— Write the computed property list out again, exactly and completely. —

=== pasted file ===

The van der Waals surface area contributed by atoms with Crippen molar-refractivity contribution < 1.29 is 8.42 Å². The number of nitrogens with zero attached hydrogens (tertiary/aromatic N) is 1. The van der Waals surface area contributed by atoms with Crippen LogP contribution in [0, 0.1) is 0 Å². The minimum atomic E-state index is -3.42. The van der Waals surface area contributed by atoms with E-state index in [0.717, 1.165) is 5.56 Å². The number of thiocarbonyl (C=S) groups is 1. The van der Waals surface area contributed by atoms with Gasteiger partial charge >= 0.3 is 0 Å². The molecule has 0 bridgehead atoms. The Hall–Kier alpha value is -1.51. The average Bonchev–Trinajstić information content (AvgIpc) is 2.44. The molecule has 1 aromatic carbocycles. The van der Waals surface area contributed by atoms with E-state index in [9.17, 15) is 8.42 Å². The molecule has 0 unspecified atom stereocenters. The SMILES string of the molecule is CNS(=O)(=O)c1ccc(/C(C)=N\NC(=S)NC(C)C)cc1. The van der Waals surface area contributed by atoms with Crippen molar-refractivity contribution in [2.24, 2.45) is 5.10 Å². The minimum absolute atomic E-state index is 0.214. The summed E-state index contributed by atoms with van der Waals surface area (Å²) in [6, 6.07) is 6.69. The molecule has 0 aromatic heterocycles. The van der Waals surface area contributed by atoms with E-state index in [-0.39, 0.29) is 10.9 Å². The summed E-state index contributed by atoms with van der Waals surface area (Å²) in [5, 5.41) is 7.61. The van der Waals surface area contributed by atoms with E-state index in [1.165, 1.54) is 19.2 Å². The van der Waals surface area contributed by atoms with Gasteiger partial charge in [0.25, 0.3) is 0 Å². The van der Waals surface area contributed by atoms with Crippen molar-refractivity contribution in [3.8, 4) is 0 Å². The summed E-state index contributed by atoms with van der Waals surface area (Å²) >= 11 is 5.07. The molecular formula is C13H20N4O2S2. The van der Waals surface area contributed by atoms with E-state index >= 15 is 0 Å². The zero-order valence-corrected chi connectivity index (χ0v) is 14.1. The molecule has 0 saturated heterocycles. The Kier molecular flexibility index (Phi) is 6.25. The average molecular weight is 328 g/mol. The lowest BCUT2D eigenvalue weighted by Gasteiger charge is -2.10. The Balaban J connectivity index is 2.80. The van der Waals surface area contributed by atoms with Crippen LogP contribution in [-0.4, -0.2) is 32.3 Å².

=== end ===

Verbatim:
The van der Waals surface area contributed by atoms with Crippen molar-refractivity contribution < 1.29 is 8.42 Å². The number of nitrogens with zero attached hydrogens (tertiary/aromatic N) is 1. The van der Waals surface area contributed by atoms with Crippen LogP contribution in [0, 0.1) is 0 Å². The minimum atomic E-state index is -3.42. The van der Waals surface area contributed by atoms with E-state index in [0.717, 1.165) is 5.56 Å². The number of thiocarbonyl (C=S) groups is 1. The van der Waals surface area contributed by atoms with Gasteiger partial charge >= 0.3 is 0 Å². The molecule has 0 bridgehead atoms. The Hall–Kier alpha value is -1.51. The average Bonchev–Trinajstić information content (AvgIpc) is 2.44. The molecule has 1 aromatic carbocycles. The van der Waals surface area contributed by atoms with E-state index in [9.17, 15) is 8.42 Å². The molecule has 0 unspecified atom stereocenters. The SMILES string of the molecule is CNS(=O)(=O)c1ccc(/C(C)=N\NC(=S)NC(C)C)cc1. The van der Waals surface area contributed by atoms with Crippen molar-refractivity contribution in [2.24, 2.45) is 5.10 Å². The minimum absolute atomic E-state index is 0.214. The summed E-state index contributed by atoms with van der Waals surface area (Å²) in [6, 6.07) is 6.69. The molecule has 0 aromatic heterocycles. The van der Waals surface area contributed by atoms with E-state index in [-0.39, 0.29) is 10.9 Å². The summed E-state index contributed by atoms with van der Waals surface area (Å²) in [5, 5.41) is 7.61. The van der Waals surface area contributed by atoms with E-state index in [1.165, 1.54) is 19.2 Å². The van der Waals surface area contributed by atoms with Gasteiger partial charge in [0.25, 0.3) is 0 Å². The van der Waals surface area contributed by atoms with Crippen molar-refractivity contribution in [3.8, 4) is 0 Å². The summed E-state index contributed by atoms with van der Waals surface area (Å²) >= 11 is 5.07. The molecular formula is C13H20N4O2S2. The van der Waals surface area contributed by atoms with E-state index >= 15 is 0 Å². The zero-order valence-corrected chi connectivity index (χ0v) is 14.1. The molecule has 0 saturated heterocycles. The Kier molecular flexibility index (Phi) is 6.25. The average molecular weight is 328 g/mol. The lowest BCUT2D eigenvalue weighted by Gasteiger charge is -2.10. The Balaban J connectivity index is 2.80. The van der Waals surface area contributed by atoms with Crippen LogP contribution in [-0.4, -0.2) is 32.3 Å².